• Any breach larger than a dime is found in panels 2, 3, 5, 7 or 8.
  • If six or more total breaches (of any size) are found in panels 2, 3, 5, 7 or 8.

Your particulate-blocking hood is the key element of your PPE in helping to protect you from dermal absorption of toxic byproducts of combustion. And it can only do that if you keep it clean and in good repair. Take the necessary steps to clean contaminated hoods and prevent cross-contamination during laundering.

For more information on protective hoods, visit Globe.

Read Next: This new particulate-protective hood protects your neck from toxic substances and heat buildup


Avsec, R. 3 things you should do to keep your protective hood healthy,

National Fire Protection Association. NFPA 1851: Standard on Selection, Care, and Maintenance of Protective Ensembles for Structural Fire Fighting and Proximity Fire Fighting (2020),

National Fire Protection Association. NFPA 1971: Standard on Protective Ensembles for Structural Fire Fighting and Proximity Fire Fighting (2018),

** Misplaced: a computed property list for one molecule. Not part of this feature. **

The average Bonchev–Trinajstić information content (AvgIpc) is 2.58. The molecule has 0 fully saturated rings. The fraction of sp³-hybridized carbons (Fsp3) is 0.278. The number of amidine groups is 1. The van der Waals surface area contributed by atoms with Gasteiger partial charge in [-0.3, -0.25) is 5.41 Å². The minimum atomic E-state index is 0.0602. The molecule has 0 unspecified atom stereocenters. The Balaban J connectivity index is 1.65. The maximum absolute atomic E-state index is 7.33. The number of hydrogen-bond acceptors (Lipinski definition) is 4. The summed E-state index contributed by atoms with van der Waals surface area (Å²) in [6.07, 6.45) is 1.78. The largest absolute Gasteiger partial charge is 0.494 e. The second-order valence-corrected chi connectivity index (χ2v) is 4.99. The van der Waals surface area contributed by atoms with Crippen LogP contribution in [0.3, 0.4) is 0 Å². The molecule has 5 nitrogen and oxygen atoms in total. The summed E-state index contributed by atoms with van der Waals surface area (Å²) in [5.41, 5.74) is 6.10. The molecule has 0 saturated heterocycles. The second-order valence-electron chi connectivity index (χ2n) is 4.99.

MSA-Globe. Turnout Gear Care & Cleaning,

Battalion Chief Robert Avsec (ret.) served with the Chesterfield (Virginia) Fire & EMS Department for 26 years. He was an instructor for fire, EMS and hazardous materials courses at the local, state and federal levels, which included more than 10 years with the National Fire Academy. Chief Avsec earned his bachelor’s degree from the University of Cincinnati and his master’s degree in executive fire service leadership from Grand Canyon University. He is a 2001 graduate of the National Fire Academy’s EFO Program. Beyond his writing for and, Avsec authors the blog Talking “Shop” 4 Fire & EMS and has published his first book, “Successful Transformational Change in a Fire and EMS Department: How a Focused Team Created a Revenue Recovery Program in Six Months – From Scratch.” Connect with Avsec on LinkedIn or via email.